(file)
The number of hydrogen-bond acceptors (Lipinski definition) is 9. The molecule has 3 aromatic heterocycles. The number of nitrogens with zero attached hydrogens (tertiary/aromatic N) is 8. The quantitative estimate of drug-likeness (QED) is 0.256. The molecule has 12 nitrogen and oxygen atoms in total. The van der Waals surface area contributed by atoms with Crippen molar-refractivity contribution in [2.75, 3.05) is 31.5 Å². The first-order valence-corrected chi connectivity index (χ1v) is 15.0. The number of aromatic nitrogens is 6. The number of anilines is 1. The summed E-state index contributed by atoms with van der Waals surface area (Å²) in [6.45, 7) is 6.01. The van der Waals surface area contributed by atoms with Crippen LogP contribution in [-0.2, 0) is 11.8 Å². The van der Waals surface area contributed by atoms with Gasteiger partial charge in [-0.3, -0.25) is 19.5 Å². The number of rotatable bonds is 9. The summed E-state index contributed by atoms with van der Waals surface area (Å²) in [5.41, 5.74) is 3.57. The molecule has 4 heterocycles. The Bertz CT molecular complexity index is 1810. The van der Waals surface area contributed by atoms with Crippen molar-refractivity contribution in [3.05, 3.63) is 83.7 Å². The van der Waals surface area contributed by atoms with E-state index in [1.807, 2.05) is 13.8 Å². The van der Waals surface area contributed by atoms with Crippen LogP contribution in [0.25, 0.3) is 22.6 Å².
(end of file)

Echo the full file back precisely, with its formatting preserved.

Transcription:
The number of hydrogen-bond acceptors (Lipinski definition) is 9. The molecule has 3 aromatic heterocycles. The number of nitrogens with zero attached hydrogens (tertiary/aromatic N) is 8. The quantitative estimate of drug-likeness (QED) is 0.256. The molecule has 12 nitrogen and oxygen atoms in total. The van der Waals surface area contributed by atoms with Crippen molar-refractivity contribution in [2.75, 3.05) is 31.5 Å². The first-order valence-corrected chi connectivity index (χ1v) is 15.0. The number of aromatic nitrogens is 6. The number of anilines is 1. The summed E-state index contributed by atoms with van der Waals surface area (Å²) in [6.45, 7) is 6.01. The van der Waals surface area contributed by atoms with Crippen LogP contribution in [-0.2, 0) is 11.8 Å². The van der Waals surface area contributed by atoms with Gasteiger partial charge in [-0.3, -0.25) is 19.5 Å². The number of rotatable bonds is 9. The summed E-state index contributed by atoms with van der Waals surface area (Å²) in [5.41, 5.74) is 3.57. The molecule has 4 heterocycles. The Bertz CT molecular complexity index is 1810. The van der Waals surface area contributed by atoms with Crippen molar-refractivity contribution in [3.05, 3.63) is 83.7 Å². The van der Waals surface area contributed by atoms with E-state index in [1.807, 2.05) is 13.8 Å². The van der Waals surface area contributed by atoms with Crippen LogP contribution in [0.25, 0.3) is 22.6 Å².